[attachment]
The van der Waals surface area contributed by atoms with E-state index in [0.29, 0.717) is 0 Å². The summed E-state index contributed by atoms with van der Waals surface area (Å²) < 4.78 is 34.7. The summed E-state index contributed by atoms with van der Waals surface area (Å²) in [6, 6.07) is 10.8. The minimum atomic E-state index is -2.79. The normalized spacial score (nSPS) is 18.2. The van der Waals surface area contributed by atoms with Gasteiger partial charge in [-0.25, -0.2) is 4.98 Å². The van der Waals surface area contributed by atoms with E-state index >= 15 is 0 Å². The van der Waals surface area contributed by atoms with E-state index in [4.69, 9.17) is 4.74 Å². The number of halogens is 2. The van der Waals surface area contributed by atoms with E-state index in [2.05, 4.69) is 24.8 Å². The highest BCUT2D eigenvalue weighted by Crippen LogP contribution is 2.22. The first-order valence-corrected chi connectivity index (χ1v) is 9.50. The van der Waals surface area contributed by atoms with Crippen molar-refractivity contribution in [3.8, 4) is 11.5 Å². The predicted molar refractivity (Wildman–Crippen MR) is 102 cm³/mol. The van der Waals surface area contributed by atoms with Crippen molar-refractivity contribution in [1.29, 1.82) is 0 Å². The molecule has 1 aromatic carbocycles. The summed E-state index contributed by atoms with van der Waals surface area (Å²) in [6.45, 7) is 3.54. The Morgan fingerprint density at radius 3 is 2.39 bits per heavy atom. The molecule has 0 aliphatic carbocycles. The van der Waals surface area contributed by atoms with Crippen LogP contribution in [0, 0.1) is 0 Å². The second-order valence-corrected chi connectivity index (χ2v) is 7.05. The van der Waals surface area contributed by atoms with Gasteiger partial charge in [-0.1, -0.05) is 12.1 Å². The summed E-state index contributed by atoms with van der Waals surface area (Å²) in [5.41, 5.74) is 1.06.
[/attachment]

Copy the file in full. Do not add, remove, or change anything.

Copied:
The van der Waals surface area contributed by atoms with E-state index in [0.29, 0.717) is 0 Å². The summed E-state index contributed by atoms with van der Waals surface area (Å²) < 4.78 is 34.7. The summed E-state index contributed by atoms with van der Waals surface area (Å²) in [6, 6.07) is 10.8. The minimum atomic E-state index is -2.79. The normalized spacial score (nSPS) is 18.2. The van der Waals surface area contributed by atoms with Gasteiger partial charge in [-0.25, -0.2) is 4.98 Å². The van der Waals surface area contributed by atoms with E-state index >= 15 is 0 Å². The van der Waals surface area contributed by atoms with E-state index in [4.69, 9.17) is 4.74 Å². The number of halogens is 2. The van der Waals surface area contributed by atoms with E-state index in [2.05, 4.69) is 24.8 Å². The highest BCUT2D eigenvalue weighted by Crippen LogP contribution is 2.22. The first-order valence-corrected chi connectivity index (χ1v) is 9.50. The van der Waals surface area contributed by atoms with Crippen molar-refractivity contribution in [3.8, 4) is 11.5 Å². The predicted molar refractivity (Wildman–Crippen MR) is 102 cm³/mol. The van der Waals surface area contributed by atoms with Crippen molar-refractivity contribution in [1.29, 1.82) is 0 Å². The molecule has 1 aromatic carbocycles. The summed E-state index contributed by atoms with van der Waals surface area (Å²) in [6.45, 7) is 3.54. The Morgan fingerprint density at radius 3 is 2.39 bits per heavy atom. The molecule has 0 aliphatic carbocycles. The van der Waals surface area contributed by atoms with Crippen LogP contribution in [0, 0.1) is 0 Å². The second-order valence-corrected chi connectivity index (χ2v) is 7.05. The van der Waals surface area contributed by atoms with Gasteiger partial charge in [-0.1, -0.05) is 12.1 Å². The summed E-state index contributed by atoms with van der Waals surface area (Å²) in [5.41, 5.74) is 1.06.